I Googled some of these email addresses out of curiosity. It is surprising how much of a digital trail a hate comment can lead to. Professional websites. Affiliations with religious groups. LinkedIn profiles. CVs on a website seeking jobs. I am not trying to conflate achievement and status with character, or suggest that class and education precludes viral hate. But I suspect many of these haters were unaware of their digital trails, and less conscientious about the protection of their personal data. Even the one person listed as a “digital marketing specialist” at a “digital advertising firm”. The educator in me was so alarmed.

On the flip side, there was some productive discussion that provoked more nuanced thinking. I was also very happy to receive private correspondence from a handful of students and some undergraduates who shared their thoughts with me, and respectfully asked if they could use the material in their classes or dissertations. Some strangers on social media and friends of friends who were educators mentioned that they were using this post in their classes. It was all very encouraging, especially in times where I was being told I “needed healing”, to “come home”, to “try harder”, or to “get a life”.

I don’t feel bitter. But I feel for the Internet haters.

Hate on if you want to. I can’t tell you how to grieve. That is your prerogative. But realize that voices from the Other have their rightful airtime as well. And remember to check your digital trails.

Maybe the Internet isn’t for everybody.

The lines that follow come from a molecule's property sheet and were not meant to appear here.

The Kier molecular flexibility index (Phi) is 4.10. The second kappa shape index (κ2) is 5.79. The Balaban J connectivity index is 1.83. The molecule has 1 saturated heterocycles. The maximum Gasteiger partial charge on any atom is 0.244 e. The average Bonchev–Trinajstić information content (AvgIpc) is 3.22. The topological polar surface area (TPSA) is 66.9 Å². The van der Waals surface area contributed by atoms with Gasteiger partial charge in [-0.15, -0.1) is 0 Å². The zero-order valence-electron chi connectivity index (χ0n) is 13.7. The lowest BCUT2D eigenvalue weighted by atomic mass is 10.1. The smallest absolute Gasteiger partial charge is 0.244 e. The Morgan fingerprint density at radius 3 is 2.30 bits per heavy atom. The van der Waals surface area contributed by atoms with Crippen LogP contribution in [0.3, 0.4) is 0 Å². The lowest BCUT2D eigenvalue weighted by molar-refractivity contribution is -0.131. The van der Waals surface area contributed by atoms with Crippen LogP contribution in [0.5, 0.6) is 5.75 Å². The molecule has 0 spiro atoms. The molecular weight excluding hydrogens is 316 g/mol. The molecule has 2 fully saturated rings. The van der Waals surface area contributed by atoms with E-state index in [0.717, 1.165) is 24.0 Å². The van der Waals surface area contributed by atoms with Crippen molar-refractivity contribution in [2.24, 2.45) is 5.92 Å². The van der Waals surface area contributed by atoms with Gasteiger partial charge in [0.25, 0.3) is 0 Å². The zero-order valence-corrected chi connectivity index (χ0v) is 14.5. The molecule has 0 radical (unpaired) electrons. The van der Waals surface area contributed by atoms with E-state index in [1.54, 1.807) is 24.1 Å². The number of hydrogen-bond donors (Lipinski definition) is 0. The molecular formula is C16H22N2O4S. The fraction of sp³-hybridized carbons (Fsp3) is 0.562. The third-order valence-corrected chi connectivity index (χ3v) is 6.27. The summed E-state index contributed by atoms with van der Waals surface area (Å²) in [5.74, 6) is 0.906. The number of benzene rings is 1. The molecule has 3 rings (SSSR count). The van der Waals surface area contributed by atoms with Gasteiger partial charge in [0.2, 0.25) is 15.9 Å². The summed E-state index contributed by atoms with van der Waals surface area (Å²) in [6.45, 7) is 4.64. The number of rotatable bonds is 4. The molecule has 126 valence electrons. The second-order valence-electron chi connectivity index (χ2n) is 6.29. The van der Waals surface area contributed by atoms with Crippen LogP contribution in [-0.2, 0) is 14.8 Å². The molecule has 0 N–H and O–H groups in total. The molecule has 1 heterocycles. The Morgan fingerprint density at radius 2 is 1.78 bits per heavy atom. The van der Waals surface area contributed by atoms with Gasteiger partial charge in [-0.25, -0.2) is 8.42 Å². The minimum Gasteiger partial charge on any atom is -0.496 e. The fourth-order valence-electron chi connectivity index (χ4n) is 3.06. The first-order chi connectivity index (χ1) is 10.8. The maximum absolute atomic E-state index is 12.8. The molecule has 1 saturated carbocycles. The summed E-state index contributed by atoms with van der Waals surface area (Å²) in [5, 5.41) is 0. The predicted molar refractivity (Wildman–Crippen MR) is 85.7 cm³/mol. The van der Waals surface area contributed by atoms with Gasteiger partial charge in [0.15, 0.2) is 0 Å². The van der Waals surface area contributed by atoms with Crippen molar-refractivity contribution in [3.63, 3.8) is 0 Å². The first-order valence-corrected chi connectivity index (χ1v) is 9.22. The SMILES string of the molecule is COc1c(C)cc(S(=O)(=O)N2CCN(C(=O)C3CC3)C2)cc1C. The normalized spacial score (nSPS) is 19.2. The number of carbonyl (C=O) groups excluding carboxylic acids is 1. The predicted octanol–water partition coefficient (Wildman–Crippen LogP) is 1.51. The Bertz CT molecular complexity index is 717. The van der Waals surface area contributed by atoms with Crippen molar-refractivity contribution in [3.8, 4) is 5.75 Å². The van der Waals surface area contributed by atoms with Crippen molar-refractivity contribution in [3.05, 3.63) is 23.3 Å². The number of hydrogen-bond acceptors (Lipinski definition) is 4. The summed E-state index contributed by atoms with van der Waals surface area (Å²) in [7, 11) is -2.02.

Mr Lee Kuan Yew and the spectacle of death: The first twelve hours on social media

27Mar15 edit: My thoughts on the viral hate here.

24Mar15 0345hrs GMT+1 edit:

Hi folks, I realize this post has circulated far more widely than I had anticipated, roused an extensive array of public sentiment, and been positioned in various ways to rally for different agendas or reflect different opinions. While all this publicity is gaining traction, I’d like to signpost a few things:

1) This mode of data archiving and tracing emergent sentiment in the vernacular is what I do in my job as an academic and media scholar. In particular, I have an academic interest in Instagram. Please feel free to browse through my similar work on #OccupyCentral, #CharlieHedbo, #JeSuisAhmedThe Instagram Purge, and Instagram’s Downtime.

2) I am an academic writing up an analysis on a phenomenon on social media in the space of an academic blog. The analytically clinical tone of the piece has stood out in the wake of much public grieving in which citizens are sharing personal stories, memories, and sentiments of the late Mr Lee, but this post is not a personal story. It is a summary of my personal scholarly observations, and was not deliberately framed to be disrespectful.

3) I am reporting on the early trends and tropes (first twelve hours) on social media among the populace in the vernacular, and some of the ways the coverage by mainstream media disseminated on their respective social media platforms may be shaping this public sentiment. What these popular trends, tropes, and reactions emerge to be or reflect are not within my control.